A Paris Story

It is as it always was: She is chaos. And she is peace. She is everywhere and nowhere really. In this case, she is at the breakfast table on the sunny side of her apartment, dipping croissants in her café au lait and chatting an hour away with me. But in her head, she’s done a million things today.  Right now, she’s mentally already left the room, only that she didn’t tell me.

So when she starts to rumble around the rooms, collecting things from here and there, and casually tells me we’ve got like five minutes to get ready, the race starts and I better join in.
Losing track with her in the first five minutes is not advisable at all. After eight minutes we leave the place and as soon as her foot touches ground, she steps out as if she had two meters more of legs than the rest of us. When we catch the first metro, I’m already panting quite a bit, but trying to keep my cool. By the time we jump through the closing doors of the second one, I’m gulping in air like a person saved from drowning while she – “yeah so” – continues our conversation as if it hadn’t been interrupted by a few hundred meters of sprint.
We reach St. Germain de Prés by the time she should already be in her lecture room – and so is the pace she navigates us through the busy street with. Without slowing down in the slightest, she turns around every few meters to shoot bits and pieces of information at me: “main street”, “Ralph Lauren”, “fur coats”, “famous café”, “Sartre”, “good baguettes”.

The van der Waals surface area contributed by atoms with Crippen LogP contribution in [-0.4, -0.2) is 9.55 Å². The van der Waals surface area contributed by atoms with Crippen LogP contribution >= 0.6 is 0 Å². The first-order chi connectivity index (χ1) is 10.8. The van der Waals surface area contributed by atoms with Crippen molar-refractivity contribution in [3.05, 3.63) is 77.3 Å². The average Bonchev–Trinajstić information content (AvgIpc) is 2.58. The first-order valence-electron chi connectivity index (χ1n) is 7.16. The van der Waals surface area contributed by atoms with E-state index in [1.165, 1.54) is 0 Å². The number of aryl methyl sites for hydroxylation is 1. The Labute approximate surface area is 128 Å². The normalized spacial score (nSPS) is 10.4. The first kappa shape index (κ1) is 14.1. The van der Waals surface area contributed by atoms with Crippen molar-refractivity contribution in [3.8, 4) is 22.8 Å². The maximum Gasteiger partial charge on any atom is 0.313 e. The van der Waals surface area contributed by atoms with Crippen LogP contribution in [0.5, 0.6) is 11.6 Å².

Somehow managing to bump into no one, she overtakes more and more people strolling around on the sunny day. I try not to lose sight of her hair dancing away in front of me in its new daring short cut, while it seems she hasn’t even really picked up speed yet.
We turn a corner and finally reach her building, she drowns me into a bear hug, not even slightly short of breath, kisses me on the cheek, “see you later” and climbs over a short fence to wriggle her way through passing cars and motorcycles. In the wink of an eye she disappears behind a huge gate. I shake my head while I gaze at the spot of thin air she just vanished into, take a few deep breaths, failing to catch my breath at all. For what feels like the millionth time, I have to wonder at the noncompromising energy with which she runs the race of her life every day and it drives a helpless laugh out of my mouth. Which of course grants me no looks whatsoever from the people passing by because this is Paris and everyone can do whatever the hell they want.
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The beloved mad lady and me, livin the life.
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